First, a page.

Trump confidant Roger Stone came out swinging in the president's defense on Thursday at the American Priority Conference in Washington, D.C.
Stone, who was an informal Trump 2016 campaign adviser, reiterated that he would assert his Fifth Amendment right not to testify or provide documents to the “witch hunts” of the Senate intelligence and judiciary committees.
He said he would only testify if it was in public “in front of the American people,” which he said was denied to him in September 2017, when Stone testified in a closed-door setting with the House Intelligence Committee for roughly three hours.
“Despite the partisan claims of (Democratic California) Congressman Adam Schiff, a huckster and con man of the first magnitude … my submitted statement and testimony to the House Intelligence Committee was and is entirely accurate,” Stone said, noting that the last two years have been a hell in which everything from his sex life to his cleaning lady has been investigated.
The Fifth Amendment protects individuals from being compelled by the government to testify or produce testimonial documents that might incriminate them.
Stone’s legal team made the announcement in a letter Tuesday. “Mr. Stone’s invocation of his Fifth Amendment privilege must be understood by all to be the assertion of a Constitutional right by an innocent citizen who denounces secrecy,” Stone’s attorney, Grant Smith, said in the statement.
Stone’s possible ties to WikiLeaks while he communicated with Trump’s campaign have come under scrutiny in Special Counsel Robert Mueller’s probe into possible collusion between the Trump presidential campaign and Russia in the 2016 elections.
Stone insisted Sunday it was “absolutely correct” that he had never spoken with Assange, contacted WikiLeaks in any way, or communicated with Trump about WikiLeaks-related matters.
Stone has insisted a 2016 tweet of his that appeared to presage the release by WikiLeaks of John Podesta’s emails — “Trust me, it will soon the Podesta’s time in the barrel” — was instead a reference to the foreign connections of John Podesta, who ran Hillary Clinton’s 2016 presidential campaign, and his brother, Washington insider Tony Podesta, getting them into the hot seat.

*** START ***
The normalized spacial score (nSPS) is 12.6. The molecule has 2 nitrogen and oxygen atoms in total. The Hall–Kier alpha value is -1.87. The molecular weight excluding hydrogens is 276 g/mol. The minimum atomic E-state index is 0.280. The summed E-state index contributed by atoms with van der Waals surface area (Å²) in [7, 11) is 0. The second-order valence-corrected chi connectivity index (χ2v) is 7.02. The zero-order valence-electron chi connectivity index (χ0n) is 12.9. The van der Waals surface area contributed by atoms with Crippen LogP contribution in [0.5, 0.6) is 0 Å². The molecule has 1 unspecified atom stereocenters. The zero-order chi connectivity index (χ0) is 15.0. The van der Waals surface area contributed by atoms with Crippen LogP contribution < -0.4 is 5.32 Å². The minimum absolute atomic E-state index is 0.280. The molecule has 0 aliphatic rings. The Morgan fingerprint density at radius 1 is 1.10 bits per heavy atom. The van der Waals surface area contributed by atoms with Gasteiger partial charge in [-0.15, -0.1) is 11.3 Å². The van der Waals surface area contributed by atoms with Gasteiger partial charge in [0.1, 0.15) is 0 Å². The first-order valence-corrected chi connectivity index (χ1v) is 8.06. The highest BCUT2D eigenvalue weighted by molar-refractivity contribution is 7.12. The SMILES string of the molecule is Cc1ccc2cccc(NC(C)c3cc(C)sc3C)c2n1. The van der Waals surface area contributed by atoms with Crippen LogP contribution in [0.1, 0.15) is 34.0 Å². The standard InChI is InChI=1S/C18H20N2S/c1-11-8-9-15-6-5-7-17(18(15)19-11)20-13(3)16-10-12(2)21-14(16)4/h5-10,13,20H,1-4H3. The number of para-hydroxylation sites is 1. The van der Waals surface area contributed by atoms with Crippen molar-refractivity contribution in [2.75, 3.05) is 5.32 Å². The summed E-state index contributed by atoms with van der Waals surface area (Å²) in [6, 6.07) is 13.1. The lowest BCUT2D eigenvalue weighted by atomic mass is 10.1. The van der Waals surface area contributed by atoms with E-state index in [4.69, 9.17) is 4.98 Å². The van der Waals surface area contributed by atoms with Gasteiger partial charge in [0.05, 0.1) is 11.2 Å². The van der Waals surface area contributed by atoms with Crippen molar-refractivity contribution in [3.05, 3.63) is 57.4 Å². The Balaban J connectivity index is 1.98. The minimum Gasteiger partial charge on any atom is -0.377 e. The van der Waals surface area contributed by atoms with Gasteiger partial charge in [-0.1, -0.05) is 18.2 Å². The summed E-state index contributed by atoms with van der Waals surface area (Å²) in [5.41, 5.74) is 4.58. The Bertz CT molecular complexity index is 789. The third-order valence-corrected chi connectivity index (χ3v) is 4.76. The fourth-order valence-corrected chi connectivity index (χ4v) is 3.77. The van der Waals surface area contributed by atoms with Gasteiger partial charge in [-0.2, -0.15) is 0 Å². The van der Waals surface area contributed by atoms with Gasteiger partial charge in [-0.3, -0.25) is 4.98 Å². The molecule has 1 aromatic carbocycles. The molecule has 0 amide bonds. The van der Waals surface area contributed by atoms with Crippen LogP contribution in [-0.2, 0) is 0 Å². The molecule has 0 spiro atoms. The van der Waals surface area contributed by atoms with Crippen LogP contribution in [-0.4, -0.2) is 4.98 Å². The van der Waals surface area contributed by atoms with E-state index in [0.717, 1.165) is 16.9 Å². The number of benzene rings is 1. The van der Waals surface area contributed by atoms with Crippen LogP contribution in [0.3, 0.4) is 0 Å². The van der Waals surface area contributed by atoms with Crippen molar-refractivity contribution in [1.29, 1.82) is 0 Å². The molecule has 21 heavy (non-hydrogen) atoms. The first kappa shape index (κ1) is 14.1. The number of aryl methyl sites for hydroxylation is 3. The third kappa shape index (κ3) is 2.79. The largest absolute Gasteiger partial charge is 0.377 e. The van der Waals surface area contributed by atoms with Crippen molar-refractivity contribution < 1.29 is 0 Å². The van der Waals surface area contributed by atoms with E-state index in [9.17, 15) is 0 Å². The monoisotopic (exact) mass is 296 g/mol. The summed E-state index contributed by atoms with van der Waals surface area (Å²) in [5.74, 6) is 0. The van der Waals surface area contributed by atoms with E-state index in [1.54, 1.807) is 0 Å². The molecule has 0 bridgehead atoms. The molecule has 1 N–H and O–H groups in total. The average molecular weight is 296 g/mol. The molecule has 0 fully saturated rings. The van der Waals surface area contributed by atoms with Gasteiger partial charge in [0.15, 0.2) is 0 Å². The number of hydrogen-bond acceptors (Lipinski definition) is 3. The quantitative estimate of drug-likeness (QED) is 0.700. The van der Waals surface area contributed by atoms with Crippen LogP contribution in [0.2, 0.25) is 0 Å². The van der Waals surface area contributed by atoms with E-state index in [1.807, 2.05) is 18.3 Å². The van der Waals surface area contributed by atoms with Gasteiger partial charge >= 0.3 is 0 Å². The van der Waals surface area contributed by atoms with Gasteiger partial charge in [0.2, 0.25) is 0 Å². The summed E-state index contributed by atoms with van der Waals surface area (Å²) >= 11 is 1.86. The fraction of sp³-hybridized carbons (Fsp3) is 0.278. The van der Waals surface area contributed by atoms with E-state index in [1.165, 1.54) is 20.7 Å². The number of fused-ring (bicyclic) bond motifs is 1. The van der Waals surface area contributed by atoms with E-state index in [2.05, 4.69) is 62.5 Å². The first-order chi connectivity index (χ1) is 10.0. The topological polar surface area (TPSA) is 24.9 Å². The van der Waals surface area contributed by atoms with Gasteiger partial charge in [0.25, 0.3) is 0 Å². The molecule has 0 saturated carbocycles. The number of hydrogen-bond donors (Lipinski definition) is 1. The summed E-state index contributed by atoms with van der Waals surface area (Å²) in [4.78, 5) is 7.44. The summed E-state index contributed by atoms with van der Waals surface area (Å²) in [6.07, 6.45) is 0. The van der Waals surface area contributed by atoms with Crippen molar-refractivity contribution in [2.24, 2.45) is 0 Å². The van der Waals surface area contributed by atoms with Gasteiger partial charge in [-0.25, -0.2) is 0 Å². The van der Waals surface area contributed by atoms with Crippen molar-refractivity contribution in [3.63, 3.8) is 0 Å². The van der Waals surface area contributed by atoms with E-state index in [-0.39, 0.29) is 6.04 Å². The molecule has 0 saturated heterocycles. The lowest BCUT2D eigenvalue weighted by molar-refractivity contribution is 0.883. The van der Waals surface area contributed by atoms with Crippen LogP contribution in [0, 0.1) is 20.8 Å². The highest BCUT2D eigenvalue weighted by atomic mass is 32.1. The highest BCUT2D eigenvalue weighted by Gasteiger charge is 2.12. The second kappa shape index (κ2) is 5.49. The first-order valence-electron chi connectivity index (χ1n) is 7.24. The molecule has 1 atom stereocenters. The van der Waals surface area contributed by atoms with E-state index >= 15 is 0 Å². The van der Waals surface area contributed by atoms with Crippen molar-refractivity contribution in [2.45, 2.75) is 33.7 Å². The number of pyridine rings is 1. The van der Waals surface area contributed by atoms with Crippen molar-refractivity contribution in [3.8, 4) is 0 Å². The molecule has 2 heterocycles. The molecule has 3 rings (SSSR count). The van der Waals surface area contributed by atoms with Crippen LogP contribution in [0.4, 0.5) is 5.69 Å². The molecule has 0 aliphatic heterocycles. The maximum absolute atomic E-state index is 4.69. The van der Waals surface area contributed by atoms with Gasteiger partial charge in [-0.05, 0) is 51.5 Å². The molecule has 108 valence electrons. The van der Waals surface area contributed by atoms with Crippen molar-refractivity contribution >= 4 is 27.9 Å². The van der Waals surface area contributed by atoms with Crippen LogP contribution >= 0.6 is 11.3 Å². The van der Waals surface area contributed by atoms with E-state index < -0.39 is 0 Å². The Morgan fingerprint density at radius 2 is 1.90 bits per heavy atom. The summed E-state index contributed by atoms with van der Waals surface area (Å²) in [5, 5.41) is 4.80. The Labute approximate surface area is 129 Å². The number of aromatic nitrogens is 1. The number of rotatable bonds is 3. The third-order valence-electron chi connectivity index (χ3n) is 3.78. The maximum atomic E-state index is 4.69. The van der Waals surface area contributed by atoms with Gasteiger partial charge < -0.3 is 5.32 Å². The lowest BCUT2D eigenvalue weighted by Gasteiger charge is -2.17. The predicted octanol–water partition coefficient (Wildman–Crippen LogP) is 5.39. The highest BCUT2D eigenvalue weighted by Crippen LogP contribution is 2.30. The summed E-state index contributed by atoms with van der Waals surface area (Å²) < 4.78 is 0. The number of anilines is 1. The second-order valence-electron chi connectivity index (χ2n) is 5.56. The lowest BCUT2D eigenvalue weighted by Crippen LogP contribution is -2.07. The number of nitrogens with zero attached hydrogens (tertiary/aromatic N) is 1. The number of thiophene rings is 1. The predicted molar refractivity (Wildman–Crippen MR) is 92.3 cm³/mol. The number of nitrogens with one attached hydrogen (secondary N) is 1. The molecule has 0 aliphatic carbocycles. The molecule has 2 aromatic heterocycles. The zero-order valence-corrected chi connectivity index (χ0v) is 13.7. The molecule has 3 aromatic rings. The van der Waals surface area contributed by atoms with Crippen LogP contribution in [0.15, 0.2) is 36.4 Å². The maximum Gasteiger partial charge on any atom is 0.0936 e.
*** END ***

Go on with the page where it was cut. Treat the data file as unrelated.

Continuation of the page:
On July 25, 2016, likewise, just three days after WikiLeaks released thousands of stolen emails from the Democratic National Committee, Stone says he received an email alerting him that WikiLeaks would release a similar email dump concerning Clinton and the Clinton Foundation.
In remarks not long after, on Aug. 6, Stone told an audience in Florida that “I actually have communicated with Assange. I believe the next tranche of his documents pertain to the Clinton Foundation, but there’s no telling what the October surprise may be.” He later claimed to be embellishing.
Trump, for his part, has praised Stone for declaring that he would ”never testify” against the president.
“This statement was recently made by Roger Stone, essentially stating that he will not be forced by a rogue and out of control prosecutor to make up lies and stories,” Trump tweeted on Monday. ”Nice to know that some people still have ‘guts!’”
Stone ended his speech Thursday afternoon with a vigorous defense of Trump, saying could go down as one of the greatest presidents and could get re-elected in two years for turbocharging the American economy.
He didn’t become president to be someone, but rather to do something, Stone said; lambasting previous Democrats in the Oval Office, the Clintons and the Obamas, who he claimed were intent on using the office to get rich; Trump already is wealthy, he said.
Stone said: “I will be proud to stand with the president through thick and thin.”
Fox News’ Gregg Re and The Associated Press contributed to this report.